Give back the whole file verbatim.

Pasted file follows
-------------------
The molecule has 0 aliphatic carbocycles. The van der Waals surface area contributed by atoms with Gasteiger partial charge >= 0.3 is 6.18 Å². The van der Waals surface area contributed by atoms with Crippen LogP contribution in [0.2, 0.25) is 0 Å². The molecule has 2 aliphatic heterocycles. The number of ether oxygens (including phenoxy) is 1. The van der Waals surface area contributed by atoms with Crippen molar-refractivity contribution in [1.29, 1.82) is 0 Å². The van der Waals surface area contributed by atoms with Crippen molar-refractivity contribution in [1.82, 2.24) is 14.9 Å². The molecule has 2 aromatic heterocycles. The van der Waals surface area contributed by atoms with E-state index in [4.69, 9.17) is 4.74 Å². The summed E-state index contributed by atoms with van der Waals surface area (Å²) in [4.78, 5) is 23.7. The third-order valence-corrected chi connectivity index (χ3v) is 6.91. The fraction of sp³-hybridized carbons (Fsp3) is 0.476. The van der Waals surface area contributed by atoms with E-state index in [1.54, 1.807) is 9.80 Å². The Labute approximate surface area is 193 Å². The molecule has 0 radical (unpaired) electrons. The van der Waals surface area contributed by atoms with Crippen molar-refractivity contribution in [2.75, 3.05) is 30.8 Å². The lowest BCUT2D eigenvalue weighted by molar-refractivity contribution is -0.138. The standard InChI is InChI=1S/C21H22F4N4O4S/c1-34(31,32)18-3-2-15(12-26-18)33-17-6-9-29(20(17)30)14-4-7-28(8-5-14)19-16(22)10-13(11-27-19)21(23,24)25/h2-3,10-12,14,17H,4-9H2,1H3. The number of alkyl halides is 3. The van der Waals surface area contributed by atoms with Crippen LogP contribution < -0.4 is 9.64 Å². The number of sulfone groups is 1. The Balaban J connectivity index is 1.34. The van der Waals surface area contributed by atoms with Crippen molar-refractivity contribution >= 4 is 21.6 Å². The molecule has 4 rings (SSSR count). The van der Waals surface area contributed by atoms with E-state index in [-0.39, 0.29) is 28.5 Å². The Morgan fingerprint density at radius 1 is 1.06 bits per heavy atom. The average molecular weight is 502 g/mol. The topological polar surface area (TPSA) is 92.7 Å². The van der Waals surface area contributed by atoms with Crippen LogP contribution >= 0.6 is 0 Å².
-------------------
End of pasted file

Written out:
The molecule has 0 aliphatic carbocycles. The van der Waals surface area contributed by atoms with Gasteiger partial charge >= 0.3 is 6.18 Å². The van der Waals surface area contributed by atoms with Crippen LogP contribution in [0.2, 0.25) is 0 Å². The molecule has 2 aliphatic heterocycles. The number of ether oxygens (including phenoxy) is 1. The van der Waals surface area contributed by atoms with Crippen molar-refractivity contribution in [1.29, 1.82) is 0 Å². The van der Waals surface area contributed by atoms with Crippen molar-refractivity contribution in [1.82, 2.24) is 14.9 Å². The molecule has 2 aromatic heterocycles. The van der Waals surface area contributed by atoms with E-state index in [4.69, 9.17) is 4.74 Å². The summed E-state index contributed by atoms with van der Waals surface area (Å²) in [4.78, 5) is 23.7. The third-order valence-corrected chi connectivity index (χ3v) is 6.91. The fraction of sp³-hybridized carbons (Fsp3) is 0.476. The van der Waals surface area contributed by atoms with E-state index in [1.54, 1.807) is 9.80 Å². The Labute approximate surface area is 193 Å². The molecule has 0 radical (unpaired) electrons. The van der Waals surface area contributed by atoms with Crippen molar-refractivity contribution in [2.75, 3.05) is 30.8 Å². The lowest BCUT2D eigenvalue weighted by molar-refractivity contribution is -0.138. The standard InChI is InChI=1S/C21H22F4N4O4S/c1-34(31,32)18-3-2-15(12-26-18)33-17-6-9-29(20(17)30)14-4-7-28(8-5-14)19-16(22)10-13(11-27-19)21(23,24)25/h2-3,10-12,14,17H,4-9H2,1H3. The number of alkyl halides is 3. The van der Waals surface area contributed by atoms with Crippen LogP contribution < -0.4 is 9.64 Å². The number of sulfone groups is 1. The Balaban J connectivity index is 1.34. The van der Waals surface area contributed by atoms with Crippen molar-refractivity contribution >= 4 is 21.6 Å². The molecule has 4 rings (SSSR count). The van der Waals surface area contributed by atoms with E-state index in [-0.39, 0.29) is 28.5 Å². The Morgan fingerprint density at radius 1 is 1.06 bits per heavy atom. The average molecular weight is 502 g/mol. The topological polar surface area (TPSA) is 92.7 Å². The van der Waals surface area contributed by atoms with Crippen LogP contribution >= 0.6 is 0 Å².